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Question
QuickView
Choices
Curve Question
Difficulty
Psg/Game/S
Difficulty
Explanation
PT11 S2 Q08
+LR
Method of reasoning or descriptive +Method
A
3%
153
B
93%
164
C
2%
161
D
1%
163
E
2%
156
125
135
146
+Easier 148.469 +SubsectionMedium
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We can identify this question as Method of Reasoning because of the question stem: “T responds to S by showing that…”

When dealing with a Method of Reasoning question, we know we are looking for an answer choice that correctly describes the structure of our entire argument. Our correct answer is going to fit the argument exactly. Our wrong answer choices likely explain argument structures we are familiar with, but that simply don’t apply to the specific question we are looking at. Knowing what the right and wrong answers are going to do, we can jump into the stimulus.

Immediately we should make note of the two speakers at play. This means we could possibly be dealing with two different conclusions with different levels of support. Our first speaker, S, begins with their conclusion; S’s nation is becoming too averse for risk. We know this is the conclusion because our “why” follows - why is the nation too risk averse? Well, S tells us, that is because modern society will boycott foods despite the minimal risk of toxic chemical exposure. S assets that Columbus never would have sailed west with this attitude, circling back to our mail point - the nation is too risk averse.

In making this argument S is making an assumption about what it means to embrace risk. According to our first speaker, if you boycott these toxic foods you won’t think like Columbus and as a result become too risk averse. But simply because the public is not adventurous like Columbus (his questionable ethics aside) S cannot say the public is overall too averse to risk. Perhaps the risk taken by Columbus only his crew and the native people compared to contaminated foods which may be sold throughout the whole globe. But let us see what our second speaker has to say about this.

In response, T points out the assumption of our first speaker’s argument. It is not the case that being risk averse in one single way translates to being risk averse in all ways. As T points out, it could be that Columbus did sail the ocean blue in 1492 and also would have been on the boycott bandwagon of toxic foods.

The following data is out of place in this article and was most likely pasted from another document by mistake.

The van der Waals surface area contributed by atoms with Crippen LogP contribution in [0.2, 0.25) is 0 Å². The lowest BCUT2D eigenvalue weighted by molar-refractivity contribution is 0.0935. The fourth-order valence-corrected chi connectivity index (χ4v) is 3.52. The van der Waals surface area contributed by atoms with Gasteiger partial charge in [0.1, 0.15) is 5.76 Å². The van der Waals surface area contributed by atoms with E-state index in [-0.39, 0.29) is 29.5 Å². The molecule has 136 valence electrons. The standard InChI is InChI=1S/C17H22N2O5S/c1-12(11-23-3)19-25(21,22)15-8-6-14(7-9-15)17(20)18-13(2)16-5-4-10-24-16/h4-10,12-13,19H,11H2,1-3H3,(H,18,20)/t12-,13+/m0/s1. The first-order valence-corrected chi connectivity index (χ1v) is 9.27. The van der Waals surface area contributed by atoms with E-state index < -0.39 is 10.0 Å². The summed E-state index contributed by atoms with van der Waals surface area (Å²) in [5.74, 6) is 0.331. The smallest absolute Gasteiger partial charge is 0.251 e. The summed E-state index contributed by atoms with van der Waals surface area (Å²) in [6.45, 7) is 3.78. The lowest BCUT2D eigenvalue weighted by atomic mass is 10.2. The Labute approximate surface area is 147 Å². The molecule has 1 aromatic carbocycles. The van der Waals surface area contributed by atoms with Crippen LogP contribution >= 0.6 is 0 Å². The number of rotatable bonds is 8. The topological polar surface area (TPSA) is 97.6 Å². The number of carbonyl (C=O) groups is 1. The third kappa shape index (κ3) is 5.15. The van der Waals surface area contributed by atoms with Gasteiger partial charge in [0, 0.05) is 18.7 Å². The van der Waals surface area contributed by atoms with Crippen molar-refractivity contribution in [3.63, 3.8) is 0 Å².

Knowing we are looking for the answer choice that identifies the strict definition S is applying to risk averse we can jump into answer choice elimination.

Answer Choice (A) This answer sounds good at first by telling us that a distinction about risk should be made. But, not the distinction we want. We don’t care whether the risks are avoidable or not - but whether people are just going to embrace them generally.

Correct Answer Choice (B) This is exactly what we are looking for. This is the only answer choice that identifies that what is defined as “risk” depends on the context of the situation.

Answer Choice (C) This answer choice accuses our second speaker of making a conclusion about something confusing the minds of the public. Without referring to the confusion on the people specifically (rather than simply in the disagreement between our speakers) we can eliminate this answer choice.

Answer Choice (D) The topic of math does arise in S’s argument, but it is not a concern in speaker T’s discussion. So, we can eliminate this answer choice.

Answer Choice (E) almost seems to be a contender with the mention of a definition. We know the definition of risk averse is at odds between the speakers. However, our speakers are not concerned in establishing the perceived probable “benefit” of taking risks.